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When to use multivariate logistic regression versus generalized linear mixed-effects models? What is the difference between the two?

Edit (in response to comments):

I was hoping to see multivariate as more than one covariate.

My problemset is analysis for a longitudinal prospective cohort study where im measuring vitamin K intake in relation to incidence of calcification. vitamin K intake is primarily bein assessed by food questionnaires but im also looking at plasma vitamin K levels. the exposure variable and the outcome variable are ordinal/categorical. on the other hand, outcome also has more than two categories. i will be using a multivariate mixed model. considering i know my covariates, it should be suffice to use a mixed regression model? Thank you .

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    $\begingroup$ can you pls be a bit more specific, multivariate logistic regression is a special case of GLMM. AFAIK. $\endgroup$
    – suncoolsu
    Mar 18, 2011 at 2:31
  • $\begingroup$ What do you mean by 'multivariate' in 'multivariate logistic regression'? 'Multivariate, i.e. more than one outcome variable which you wish to include in the same model? Multivariable, i.e. logistic regression with more than one covariate? Multinomial, i.e. outcome has more than two categories? $\endgroup$
    – onestop
    Mar 18, 2011 at 7:38
  • $\begingroup$ Here are two review papers that I hope will help you sort out the terminology and possible applications for GLMM: Generalized Linear Mixed Models, Statistical inference in generalized linear mixed models: A review -- the second one is a bit more technical as it mainly deals with estimation methods. $\endgroup$
    – chl
    Mar 29, 2011 at 6:30

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This depends on what you mean by "multivariate". Doing a quick google search, the term seems to refer to "more than 1 co variate". So the model equation is for "ordinary logistic regression" you have:

$$log(\frac{\pi}{1-\pi})=\beta_0 + \beta_1 X_1$$

For "multivariate logistic regression" you have:

$$logit(\frac{\pi}{1-\pi})=\beta_0 + \beta_1 X_1 + \beta_2 X_2 +\dots+ \beta_p X_p=X\beta$$

Where $X\beta$ is the "matrix version" - just for more compact notation. But as @onestop points out, the term "multivariate" could also refer to more than 1 probability. The model equations are then:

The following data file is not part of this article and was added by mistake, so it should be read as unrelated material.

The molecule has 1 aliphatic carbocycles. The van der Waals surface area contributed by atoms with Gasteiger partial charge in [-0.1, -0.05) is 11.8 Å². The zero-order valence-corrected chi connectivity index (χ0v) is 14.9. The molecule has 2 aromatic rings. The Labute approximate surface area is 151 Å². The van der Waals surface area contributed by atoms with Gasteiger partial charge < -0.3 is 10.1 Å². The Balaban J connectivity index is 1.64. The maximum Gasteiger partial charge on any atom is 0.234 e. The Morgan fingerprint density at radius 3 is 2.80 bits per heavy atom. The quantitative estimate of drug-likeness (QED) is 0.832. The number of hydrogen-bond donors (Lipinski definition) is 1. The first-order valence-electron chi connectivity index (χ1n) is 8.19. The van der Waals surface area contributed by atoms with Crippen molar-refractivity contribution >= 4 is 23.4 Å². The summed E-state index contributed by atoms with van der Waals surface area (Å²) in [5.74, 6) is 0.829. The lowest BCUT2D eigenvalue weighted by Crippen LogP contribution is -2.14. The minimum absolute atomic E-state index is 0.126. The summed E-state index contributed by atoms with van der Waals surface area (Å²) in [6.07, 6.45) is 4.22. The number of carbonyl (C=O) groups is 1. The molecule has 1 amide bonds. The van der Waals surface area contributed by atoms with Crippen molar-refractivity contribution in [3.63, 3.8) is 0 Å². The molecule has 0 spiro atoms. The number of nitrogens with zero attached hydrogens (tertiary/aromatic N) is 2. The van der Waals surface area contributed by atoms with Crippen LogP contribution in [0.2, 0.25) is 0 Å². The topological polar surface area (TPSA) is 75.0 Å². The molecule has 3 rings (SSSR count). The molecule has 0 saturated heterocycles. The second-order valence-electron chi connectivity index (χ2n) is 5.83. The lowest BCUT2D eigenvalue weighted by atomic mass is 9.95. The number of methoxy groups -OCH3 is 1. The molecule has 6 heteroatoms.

$$logit(\frac{\pi_1}{\pi_m})=X^{(1)}\beta^{(1)}$$ $$logit(\frac{\pi_2}{\pi_m})=X^{(2)}\beta^{(2)}$$ $$\dots$$ $$logit(\frac{\pi_{m-1}}{\pi_m})=X^{(m-1)}\beta^{(m-1)}$$

Where the brackets $(1),(2),..,(m-1)$ just indicate that the co variates and betas could be different in each model. The "multinomial" simplifies back to the "multivariate" when $m=2$ (only 2 categories), and the "multivariate" simplifies back to the "ordinary logistic regression" when you have only 1 co variate.

Now these are all "independence" based models, in that given the covariates and betas, any one individual's probability tells you nothing about any others. When you move from this framework, which is called "generalised linear modelling" or GLM in the literature, to the "extra M" of GLMM, the observations are now assumed to somehow depend on each other. The easiest way I can see a reason for this happening is that you know a particular attribute will increase or decrease the probability of a certain group of observations, but you have not measured that covariate in your data (e.g. you are analyzing the incidence of cancer among people, but you do not know which people in your data set are smokers. However have variables which could predict smoking status.). The usual GLM model goes:

$$DATA=MODEL+NOISE^{(1)}$$

(NOTE: although the likelihood isn't linear for GLMs, the usual fisher-scoring IRLS or newton-rhapson algorithm means this is the effective model one is actually estimating - because it is based on a 1 term taylor series expansion "the delta method").

Whereas the GLMM goes:

$$DATA=MODEL+MODEL(UNOBSERVED)+NOISE^{(2)}$$

The unobserved model is sometimes written as $Z\gamma$. So your model equation becomes:

$$logit(\frac{\pi}{1-\pi})=X\beta+Z\gamma$$

The vector $\gamma$ is often called a "random effect" (and is usually assumed to have a normal distribution) and the vector $\beta$ is called a "fixed effect" (although I don't particularly like this terminology).

And the idea is to "decompose" the noise into the "correlated part" and the "independent part". You fit the "fixed effect" part of the model - this is like the "global model". The GLMM basically allows you to recognise that there can be "local effects" in your data - systematic deviations from the "global model" for small groups, in a very similar way to ANOVA and ANCOVA. In fact, all of the GLMMs I have fit, my $Z$ matrix has been a classical design matrix for ANOVA.

So basically what the GLMM does is make a compromise between the global model and the local model. The compromise depends on the estimated variance for the "random effect" and on the estimate variance of the noise.

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